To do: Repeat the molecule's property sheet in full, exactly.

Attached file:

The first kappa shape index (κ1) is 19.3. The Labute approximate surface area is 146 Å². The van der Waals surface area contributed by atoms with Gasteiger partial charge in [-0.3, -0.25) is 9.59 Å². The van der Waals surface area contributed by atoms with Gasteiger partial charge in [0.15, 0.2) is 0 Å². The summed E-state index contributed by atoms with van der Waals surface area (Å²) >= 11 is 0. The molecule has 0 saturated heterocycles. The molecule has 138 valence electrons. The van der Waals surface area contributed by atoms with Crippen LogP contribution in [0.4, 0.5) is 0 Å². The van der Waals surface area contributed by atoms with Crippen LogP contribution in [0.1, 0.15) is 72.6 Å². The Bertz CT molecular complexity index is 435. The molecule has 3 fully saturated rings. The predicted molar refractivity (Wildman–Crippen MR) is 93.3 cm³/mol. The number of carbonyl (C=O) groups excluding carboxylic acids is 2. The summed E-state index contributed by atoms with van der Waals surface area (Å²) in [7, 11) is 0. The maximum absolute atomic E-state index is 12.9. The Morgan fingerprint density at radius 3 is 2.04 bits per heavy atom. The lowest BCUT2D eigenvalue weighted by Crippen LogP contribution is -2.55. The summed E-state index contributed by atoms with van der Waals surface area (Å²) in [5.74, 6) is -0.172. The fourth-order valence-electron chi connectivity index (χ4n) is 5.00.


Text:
The first kappa shape index (κ1) is 19.3. The Labute approximate surface area is 146 Å². The van der Waals surface area contributed by atoms with Gasteiger partial charge in [-0.3, -0.25) is 9.59 Å². The van der Waals surface area contributed by atoms with Gasteiger partial charge in [0.15, 0.2) is 0 Å². The summed E-state index contributed by atoms with van der Waals surface area (Å²) >= 11 is 0. The molecule has 0 saturated heterocycles. The molecule has 138 valence electrons. The van der Waals surface area contributed by atoms with Crippen LogP contribution in [0.4, 0.5) is 0 Å². The van der Waals surface area contributed by atoms with Crippen LogP contribution in [0.1, 0.15) is 72.6 Å². The Bertz CT molecular complexity index is 435. The molecule has 3 fully saturated rings. The predicted molar refractivity (Wildman–Crippen MR) is 93.3 cm³/mol. The number of carbonyl (C=O) groups excluding carboxylic acids is 2. The summed E-state index contributed by atoms with van der Waals surface area (Å²) in [7, 11) is 0. The maximum absolute atomic E-state index is 12.9. The Morgan fingerprint density at radius 3 is 2.04 bits per heavy atom. The lowest BCUT2D eigenvalue weighted by Crippen LogP contribution is -2.55. The summed E-state index contributed by atoms with van der Waals surface area (Å²) in [5.74, 6) is -0.172. The fourth-order valence-electron chi connectivity index (χ4n) is 5.00.